Breed – talking to Luc Goidadin of Smythson
Taking on the creative direction of a brand like Smythson must be a daunting task, you would think. This is a company established in 1887, with a store in Sloane Street and four royal warrants. Renowned for their luxury stationery, handbags and briefcases, they remain the place where the great and good go to buy their diaries each year. But, since arriving in 2018, Luc Goidadin has been intent on shaking some of the dust from the heritage brand.
Born in Switzerland, Luc swerved a law degree to come to London and study at Central St Martins. From there, he got a job with Max Mara before embarking on a 15-year stint with Burberry as their Chief Design Officer. When he arrived at Smythson’s, rather than being overwhelmed by their history, he opted to delve into it and rediscover the sense of fun and innovation they’d brought to items alongside elegance and tradition. And that has allowed him to bring the brand a sense of renewal and relevance.
We spoke to Luc to ask him about his artistic influences and what he has planned next for Smythson.
Are you glad you decided against going into law?
I think it’s the legal profession which is glad I switched! I don’t think I have the forensic bent of mind required. Besides, there is no greater privilege than being able to make a career within the creative industries.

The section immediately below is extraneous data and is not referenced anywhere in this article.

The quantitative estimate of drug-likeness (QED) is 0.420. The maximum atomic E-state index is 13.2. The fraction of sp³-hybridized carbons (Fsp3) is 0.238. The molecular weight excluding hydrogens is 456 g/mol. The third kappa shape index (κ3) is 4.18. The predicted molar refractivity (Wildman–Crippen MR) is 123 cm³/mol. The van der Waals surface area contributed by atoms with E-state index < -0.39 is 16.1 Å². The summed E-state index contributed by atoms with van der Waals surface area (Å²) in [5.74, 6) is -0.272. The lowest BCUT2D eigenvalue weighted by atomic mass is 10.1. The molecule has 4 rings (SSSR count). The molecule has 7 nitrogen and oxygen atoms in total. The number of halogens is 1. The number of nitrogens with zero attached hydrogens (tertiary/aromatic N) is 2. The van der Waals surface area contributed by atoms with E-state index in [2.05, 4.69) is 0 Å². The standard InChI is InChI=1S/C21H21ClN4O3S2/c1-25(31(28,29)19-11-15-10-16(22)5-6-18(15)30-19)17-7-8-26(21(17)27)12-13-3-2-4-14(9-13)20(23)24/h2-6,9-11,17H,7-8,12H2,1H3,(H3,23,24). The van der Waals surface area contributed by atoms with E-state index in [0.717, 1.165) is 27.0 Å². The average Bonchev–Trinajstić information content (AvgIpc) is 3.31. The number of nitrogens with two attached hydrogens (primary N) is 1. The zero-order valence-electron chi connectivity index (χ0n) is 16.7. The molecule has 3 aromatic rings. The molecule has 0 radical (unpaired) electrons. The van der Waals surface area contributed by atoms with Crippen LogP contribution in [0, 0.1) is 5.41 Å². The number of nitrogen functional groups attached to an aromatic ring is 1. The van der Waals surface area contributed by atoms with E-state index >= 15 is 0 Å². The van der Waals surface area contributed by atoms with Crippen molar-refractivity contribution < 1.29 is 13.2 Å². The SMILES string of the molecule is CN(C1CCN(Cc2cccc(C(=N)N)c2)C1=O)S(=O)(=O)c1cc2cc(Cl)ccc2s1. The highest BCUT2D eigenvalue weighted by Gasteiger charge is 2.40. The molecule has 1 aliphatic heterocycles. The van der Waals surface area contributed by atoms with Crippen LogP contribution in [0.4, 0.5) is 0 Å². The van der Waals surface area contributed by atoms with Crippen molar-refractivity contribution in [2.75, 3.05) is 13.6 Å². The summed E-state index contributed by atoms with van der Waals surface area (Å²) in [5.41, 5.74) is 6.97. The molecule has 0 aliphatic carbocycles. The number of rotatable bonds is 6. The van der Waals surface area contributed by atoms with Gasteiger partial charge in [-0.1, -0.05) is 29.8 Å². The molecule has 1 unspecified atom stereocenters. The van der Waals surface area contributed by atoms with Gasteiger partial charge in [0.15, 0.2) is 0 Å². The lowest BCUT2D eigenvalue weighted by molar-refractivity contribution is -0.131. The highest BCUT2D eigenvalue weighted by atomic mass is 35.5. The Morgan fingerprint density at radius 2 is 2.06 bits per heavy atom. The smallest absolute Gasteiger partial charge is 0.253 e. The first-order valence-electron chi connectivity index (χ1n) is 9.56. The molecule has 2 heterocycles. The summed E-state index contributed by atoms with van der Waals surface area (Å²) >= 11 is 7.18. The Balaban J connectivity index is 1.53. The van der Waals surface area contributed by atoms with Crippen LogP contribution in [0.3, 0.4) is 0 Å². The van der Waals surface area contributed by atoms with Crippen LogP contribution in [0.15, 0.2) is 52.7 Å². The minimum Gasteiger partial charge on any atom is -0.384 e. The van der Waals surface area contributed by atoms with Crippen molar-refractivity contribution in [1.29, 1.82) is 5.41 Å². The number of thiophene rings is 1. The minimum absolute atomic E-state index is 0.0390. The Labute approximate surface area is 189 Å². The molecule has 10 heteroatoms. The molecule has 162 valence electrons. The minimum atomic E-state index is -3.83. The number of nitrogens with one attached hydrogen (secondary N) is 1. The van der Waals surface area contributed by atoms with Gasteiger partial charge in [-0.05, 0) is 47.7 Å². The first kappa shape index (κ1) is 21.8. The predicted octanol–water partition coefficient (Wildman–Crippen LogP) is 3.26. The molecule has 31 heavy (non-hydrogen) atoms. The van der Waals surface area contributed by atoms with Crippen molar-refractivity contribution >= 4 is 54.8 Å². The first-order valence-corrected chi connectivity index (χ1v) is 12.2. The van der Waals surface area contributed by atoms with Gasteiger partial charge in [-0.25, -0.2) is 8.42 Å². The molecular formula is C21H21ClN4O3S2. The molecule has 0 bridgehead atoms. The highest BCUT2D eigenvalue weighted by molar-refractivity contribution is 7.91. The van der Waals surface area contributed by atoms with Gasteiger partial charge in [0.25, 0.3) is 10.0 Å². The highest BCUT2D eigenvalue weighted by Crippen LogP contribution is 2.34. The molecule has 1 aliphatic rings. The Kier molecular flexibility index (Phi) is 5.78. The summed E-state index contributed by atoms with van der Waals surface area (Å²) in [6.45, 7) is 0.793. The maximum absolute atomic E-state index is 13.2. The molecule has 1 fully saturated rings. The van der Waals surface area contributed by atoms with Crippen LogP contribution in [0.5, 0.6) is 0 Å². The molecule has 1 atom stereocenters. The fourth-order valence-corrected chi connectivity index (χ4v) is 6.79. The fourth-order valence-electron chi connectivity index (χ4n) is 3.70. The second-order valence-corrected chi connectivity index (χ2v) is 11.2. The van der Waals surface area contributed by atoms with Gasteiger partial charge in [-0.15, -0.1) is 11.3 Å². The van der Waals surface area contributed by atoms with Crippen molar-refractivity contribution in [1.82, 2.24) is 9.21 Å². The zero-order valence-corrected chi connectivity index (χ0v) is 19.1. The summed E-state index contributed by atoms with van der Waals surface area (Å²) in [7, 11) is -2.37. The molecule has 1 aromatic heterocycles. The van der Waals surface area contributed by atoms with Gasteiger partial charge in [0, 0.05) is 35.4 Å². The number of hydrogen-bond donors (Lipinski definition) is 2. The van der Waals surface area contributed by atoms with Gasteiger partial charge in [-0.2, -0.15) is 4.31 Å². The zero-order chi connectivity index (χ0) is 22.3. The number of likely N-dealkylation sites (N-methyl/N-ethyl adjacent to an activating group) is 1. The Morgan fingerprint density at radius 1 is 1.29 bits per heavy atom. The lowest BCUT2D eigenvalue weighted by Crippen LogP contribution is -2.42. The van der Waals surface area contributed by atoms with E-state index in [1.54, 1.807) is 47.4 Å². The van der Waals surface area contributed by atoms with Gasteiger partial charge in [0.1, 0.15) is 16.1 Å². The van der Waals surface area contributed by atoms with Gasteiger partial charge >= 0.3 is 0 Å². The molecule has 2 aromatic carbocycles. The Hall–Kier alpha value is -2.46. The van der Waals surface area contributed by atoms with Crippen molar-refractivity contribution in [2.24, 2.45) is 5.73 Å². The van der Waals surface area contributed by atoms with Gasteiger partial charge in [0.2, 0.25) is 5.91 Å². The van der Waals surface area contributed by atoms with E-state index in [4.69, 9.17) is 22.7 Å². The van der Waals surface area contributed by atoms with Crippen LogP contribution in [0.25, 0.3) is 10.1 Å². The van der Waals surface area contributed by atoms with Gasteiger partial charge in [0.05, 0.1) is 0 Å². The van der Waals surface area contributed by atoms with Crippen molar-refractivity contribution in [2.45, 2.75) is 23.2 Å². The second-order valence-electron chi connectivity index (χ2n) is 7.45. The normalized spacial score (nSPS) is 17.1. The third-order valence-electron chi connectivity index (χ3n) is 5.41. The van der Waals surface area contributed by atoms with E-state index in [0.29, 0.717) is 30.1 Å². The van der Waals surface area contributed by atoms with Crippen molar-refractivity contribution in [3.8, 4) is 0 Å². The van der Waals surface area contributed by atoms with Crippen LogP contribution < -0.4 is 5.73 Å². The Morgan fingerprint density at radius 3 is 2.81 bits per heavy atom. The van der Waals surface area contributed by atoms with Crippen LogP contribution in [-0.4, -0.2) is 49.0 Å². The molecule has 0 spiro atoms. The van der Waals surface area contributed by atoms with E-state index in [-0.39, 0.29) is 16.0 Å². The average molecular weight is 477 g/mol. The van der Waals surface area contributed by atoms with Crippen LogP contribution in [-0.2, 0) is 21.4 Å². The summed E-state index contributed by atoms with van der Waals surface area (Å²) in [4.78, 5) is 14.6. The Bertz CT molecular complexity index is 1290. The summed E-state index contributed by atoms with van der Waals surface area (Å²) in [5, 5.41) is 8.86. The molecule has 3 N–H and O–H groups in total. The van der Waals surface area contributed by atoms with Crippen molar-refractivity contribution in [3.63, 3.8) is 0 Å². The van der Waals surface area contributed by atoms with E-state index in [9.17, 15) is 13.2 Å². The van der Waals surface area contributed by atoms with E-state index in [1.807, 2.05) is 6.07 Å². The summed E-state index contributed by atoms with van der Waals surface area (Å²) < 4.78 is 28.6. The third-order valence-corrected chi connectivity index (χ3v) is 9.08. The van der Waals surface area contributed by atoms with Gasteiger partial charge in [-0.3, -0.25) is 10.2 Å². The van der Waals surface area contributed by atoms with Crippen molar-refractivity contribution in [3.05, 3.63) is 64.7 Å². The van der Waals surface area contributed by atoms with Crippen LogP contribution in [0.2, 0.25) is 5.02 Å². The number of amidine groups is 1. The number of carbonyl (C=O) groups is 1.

Did you always have a feeling that your future lay in design from a young age?
My schoolbook margins were covered in doodles, drawings, and designs of all kinds, so I suppose the clues were there. It just took a while for it to dawn on me that it was a viable option.
Were you a frequent visitor to galleries growing up?
I was. The stunning Fondation Pierre Gianadda in Martigny, Switzerland, was a favourite. It’s Modigliani and Braque retrospectives were hugely impactful to me as a teenager.
Were there particular artists who influenced your own design aesthetic?
I think I’m pretty promiscuous when it comes to artists of influence. I find the act of drawing an inspiration in itself, so I tend to gravitate to the work of artists who can handle a pencil, such as Gormley, Currin and Marlene Dumas.
How would you describe what you do today?
I’m lucky to work with incredibly talented and positive people to create lasting pieces which enhance people’s lives.
What attracted you to working for Smythson?
I love a brand with history, and Smythson has heaps of it. It’s also very much its own thing, unique. It’s amazing how much love and affection customers have for the brand.
What were your ambitions for the brand when you began working with them?
Reinforcing what makes Smythson special, respecting its history while exploring its future.
Have you achieved what you set out to do?
Like most things in life, it’s ongoing!
Where do you look for inspiration today?
We love making function beautiful here at Smythson, so observing how people live, work and play is what inspires us.
How has the last 18 months of lockdowns and uncertainty affected the business?
It has shown how important our home products, games and desk sets were to our customers at a time when the outside world wasn’t so available. It also confirmed that our commitment to delivering a great digital service was more relevant than ever!
What are you planning next for Smythson?
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